I’ll be the first to admit, I’ve been a lazy pen blogger lately. I’ve let my stockpile of pens and pencils “to review” accumulate to an insane degree, so I have to get on it. I’ve been stuck in a cycle of indecision, going back and forth over what direction I want the blog to take, what kind of stuff I want to focus on, etc., but at the end of the day, this blog is more or less a reflection of my personal usage and writing habits, and I use pretty much anything I have at hand as long as it offers a decent writing experience.
So, back to where I’ve been meaning to start since the beginning. My office stocks Zebra Sarasas as the “supply cabinet” pen. The Sarasa is an unusual choice, but it’s been there for years, ever since I’ve joined my current company back in 2008. Prior to that, there was a stockpile of custom-printed Bic rollerballs with our firm logo on them (which were actually pretty decent, and I still grab them when I can find them), but at some point the choice was made to move to the retractable gel pens in .7mm tip size. But why the Sarasa over the Pilot G2, or the Uniball Signo 207, its two primary competitors? I’ve never been able to get an explanation for this, and I’ve been left to assume that someone who worked in human resources must have really, really liked the Sarasa (or got a really, really good deal on 2 million of them seven years ago).
The Sarasa is the reason that my pen hobby/habit reemerged with a vengeance a few years ago. I hate those things. With a passion. I’ve written about this before, when I reviewed the Pilot G2, but the .7mm Sarasa blobs and smears to a degree that makes it nearly unusable to me. The blue is worse than the black. The red is ok, and I like red ink, so on that rare occasion that I’m forced to grab something out of the supply cabinet, and I can’t find a pencil, I’ll grab a red Sarasa.
So this general dislike of the Sarasas is the reason I’ve been reluctant to pick up another highly regarded Japanese gel pen, the Zebra Sarasa Clip, which I finally caved and purchased this past weekend during my visit to Kinokuniya in New York City. Here are my takeaways:
The Sarasa Clip is a completely different pen. Build-wise, most people would consider this to be a “lower-end” pen than the standard Sarasa. The Clip has a slightly more slender body, the knock on the pen is looser, and the grip section of the pen has less cushion. It cost me less than $2. BUT, the refill is much better, in my opinion. It has none of the blobbing and smearing that I can’t stand about the general Sarasa. Some of this is due to my personal preferences as to tip size: the Clip comes in a .38mm tip size, which puts less ink on the page, and the less ink on the page, the less blobbing, smearing, etc. But part of it is due to the quality of the refill itself. I’m not a huge fan of the Pilot Juice, even in the .38mm tip size, and I like Pilot pens. There’s something about certain refills, and their varying ink formulations, that make them more or less pleasurable to write with. The Clip passes the test.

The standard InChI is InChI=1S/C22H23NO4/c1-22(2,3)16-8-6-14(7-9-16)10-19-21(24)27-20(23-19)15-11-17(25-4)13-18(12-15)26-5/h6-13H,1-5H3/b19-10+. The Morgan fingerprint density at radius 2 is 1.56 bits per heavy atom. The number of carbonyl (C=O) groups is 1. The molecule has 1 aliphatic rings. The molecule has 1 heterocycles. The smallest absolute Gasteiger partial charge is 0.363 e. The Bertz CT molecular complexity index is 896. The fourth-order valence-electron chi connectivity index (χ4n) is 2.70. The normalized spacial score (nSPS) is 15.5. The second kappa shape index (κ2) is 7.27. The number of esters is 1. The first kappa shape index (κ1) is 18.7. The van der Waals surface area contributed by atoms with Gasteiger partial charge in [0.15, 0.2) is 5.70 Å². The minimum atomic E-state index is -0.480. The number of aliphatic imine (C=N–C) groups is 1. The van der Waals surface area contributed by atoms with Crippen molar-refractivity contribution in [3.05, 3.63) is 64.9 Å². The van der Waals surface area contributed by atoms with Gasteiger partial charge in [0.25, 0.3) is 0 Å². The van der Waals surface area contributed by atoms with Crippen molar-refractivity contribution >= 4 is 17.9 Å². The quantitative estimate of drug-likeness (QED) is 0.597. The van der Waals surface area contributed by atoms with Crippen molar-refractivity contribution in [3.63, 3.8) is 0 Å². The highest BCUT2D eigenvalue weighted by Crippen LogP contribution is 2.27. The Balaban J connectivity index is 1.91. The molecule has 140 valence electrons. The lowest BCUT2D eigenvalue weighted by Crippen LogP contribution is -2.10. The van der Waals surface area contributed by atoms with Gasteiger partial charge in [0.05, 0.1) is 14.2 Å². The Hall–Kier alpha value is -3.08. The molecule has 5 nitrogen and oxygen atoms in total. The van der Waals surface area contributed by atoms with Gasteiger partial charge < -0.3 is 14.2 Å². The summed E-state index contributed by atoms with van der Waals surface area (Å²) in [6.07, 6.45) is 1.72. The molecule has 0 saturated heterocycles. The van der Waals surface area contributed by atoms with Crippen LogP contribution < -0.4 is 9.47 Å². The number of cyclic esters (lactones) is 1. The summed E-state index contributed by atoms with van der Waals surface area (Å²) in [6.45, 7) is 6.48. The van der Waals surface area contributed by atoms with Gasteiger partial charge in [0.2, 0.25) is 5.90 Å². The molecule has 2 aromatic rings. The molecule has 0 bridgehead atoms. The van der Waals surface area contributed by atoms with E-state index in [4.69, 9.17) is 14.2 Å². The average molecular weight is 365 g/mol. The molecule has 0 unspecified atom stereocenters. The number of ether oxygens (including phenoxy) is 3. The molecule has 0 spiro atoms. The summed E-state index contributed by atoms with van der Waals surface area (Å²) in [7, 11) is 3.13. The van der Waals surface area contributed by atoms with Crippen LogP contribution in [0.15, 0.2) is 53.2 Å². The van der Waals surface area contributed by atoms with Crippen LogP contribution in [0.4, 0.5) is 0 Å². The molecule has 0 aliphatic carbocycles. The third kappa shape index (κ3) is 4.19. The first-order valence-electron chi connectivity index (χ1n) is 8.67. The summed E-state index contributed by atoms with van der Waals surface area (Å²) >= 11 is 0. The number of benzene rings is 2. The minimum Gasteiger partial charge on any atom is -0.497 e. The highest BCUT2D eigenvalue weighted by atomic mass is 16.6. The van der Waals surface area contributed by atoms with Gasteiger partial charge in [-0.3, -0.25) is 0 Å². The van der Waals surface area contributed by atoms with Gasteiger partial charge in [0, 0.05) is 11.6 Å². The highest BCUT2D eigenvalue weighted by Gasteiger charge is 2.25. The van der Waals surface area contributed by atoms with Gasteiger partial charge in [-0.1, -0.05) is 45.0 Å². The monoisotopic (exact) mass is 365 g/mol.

The one issue some may have with the Sarasa Clip is, well, the clip. It’s huge, and has a massive logo on it, which is written in Japanese characters that I have zero ability to translate. It’s not something that would stop me from using the pen, but I can see how it might look disproportionate to the size of the pen. It is spring-loaded, however, unlike its brethren, so the clip will stay put.
The Clip is available in a huge range of colors. You can purchase them from Jetpens (link here), as well as at Kinokuniya if you are in New York, San Francisco, or other cities with a Kinokuniya or Maido location. Another bonus: the Clip is cheap. I think I paid $1.75 for this one, compared with $3.95 for a Hi-Tec-C. (Jetpens sells the Clip for $2.20, last I checked, the Hi-Tec-C for $3.30, and the Signo DX for $2.50.)